In King's Quest III, the game has moved away from Daventry and King Graham to the land of Llewdor, where a boy named Gwydion is being kept by the wicked magician Manannan. Gwydion was kidnapped from Daventry by the magician when he was young, and this adventure tells the story of his journey back to that land.
The player takes the role of Gwydion in King's Quest III. The major events of the story include breaking free of Manannan by turning him into a cat and escaping Llewdor, returning to Daventry and freeing Princess Rosella (Gwydion's twin sister and daughter of King Graham and Queen Valanice), and finally discovering that Gwydion is actually the royal couple's lost boy, Alexander.
Because King's Quest III initially shows no connection to the previous installments of the series, some fans criticized the third installment of King's Quest for not tying into the previous games. Only after playing to near the end of the game did players find a connection to King's Quest I and II.
Behind the scenesEdit
The KQ3 Hintbook was written by Roberta Williams the creator of the King's Quest series.
There are very few item based puzzles in KQ3 that require the player to discover the solution on their own (with the exception of having to use key to unlock the safe, and using a mirror to defeat Medusa, giving food to Manannan, or using coins to buy stuff, shovel to dig, etc); and many of those are rather obvious. There are a few puzzles involving interacting with the environment such as moving the book, and activating the switch to access the secret lab, or lowering the latter of the secret hideout, or simply opening doors.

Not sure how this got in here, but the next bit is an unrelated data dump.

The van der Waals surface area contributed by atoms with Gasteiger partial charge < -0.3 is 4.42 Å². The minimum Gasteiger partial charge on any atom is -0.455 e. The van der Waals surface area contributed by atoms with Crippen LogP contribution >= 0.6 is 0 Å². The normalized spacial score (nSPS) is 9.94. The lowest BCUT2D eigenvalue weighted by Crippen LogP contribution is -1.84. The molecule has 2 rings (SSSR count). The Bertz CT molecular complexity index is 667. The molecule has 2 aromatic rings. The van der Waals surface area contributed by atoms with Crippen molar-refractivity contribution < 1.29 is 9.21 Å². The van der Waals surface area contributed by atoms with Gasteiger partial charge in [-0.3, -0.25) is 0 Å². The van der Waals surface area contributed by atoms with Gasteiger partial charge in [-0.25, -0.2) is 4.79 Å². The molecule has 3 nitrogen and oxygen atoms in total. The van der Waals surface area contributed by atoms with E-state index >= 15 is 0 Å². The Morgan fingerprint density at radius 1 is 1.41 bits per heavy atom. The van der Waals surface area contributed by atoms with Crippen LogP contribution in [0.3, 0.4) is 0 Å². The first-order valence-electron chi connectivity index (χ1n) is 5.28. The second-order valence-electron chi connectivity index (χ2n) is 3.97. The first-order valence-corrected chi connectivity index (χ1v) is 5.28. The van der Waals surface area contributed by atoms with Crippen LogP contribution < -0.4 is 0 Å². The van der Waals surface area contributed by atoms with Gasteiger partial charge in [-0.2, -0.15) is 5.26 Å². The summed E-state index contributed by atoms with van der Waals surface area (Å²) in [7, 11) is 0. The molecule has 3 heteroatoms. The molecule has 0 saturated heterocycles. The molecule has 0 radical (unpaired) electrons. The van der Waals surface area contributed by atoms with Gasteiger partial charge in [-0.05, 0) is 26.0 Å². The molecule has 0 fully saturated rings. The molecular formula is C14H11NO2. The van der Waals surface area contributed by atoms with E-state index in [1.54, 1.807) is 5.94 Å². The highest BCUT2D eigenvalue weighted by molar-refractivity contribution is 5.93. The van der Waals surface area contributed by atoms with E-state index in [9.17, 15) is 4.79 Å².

Most of the game is a scavenger hunt to find items to use to make spells (most of the games items are described in the manual); most of the games puzzles are solved by using the spells.
Since most of the games items are described in the spell book, and most of the games puzzles solutions are described by the purpose of the spells.There is very little that the player must discover on their own (other than scavenging to find the various ingredients). Some of the additional item based puzzles, such as using a spoon to collect mud, or a thimbol to collect dew, a knife to cut cactus, etc, are described in detail in the spell lists; removing any need for the player to discover those solutions on their own.
The release of this product in 1986 was quickly met with loud protests from gamers claiming that King's Quest III wasn't really a King's Quest at all. Because it focused on a young slave named Gwydion and his attempts to escape his evil master, players didn't grasp the connection between Gwydion and King Graham of Daventry until they finished the game some months later.
Notice the "automatic mapping feature" of the game. This feature was widely promoted on King's Quest III's introduction; however, it was not included in future King's Quests games as player feedback indicated it reduced challenge.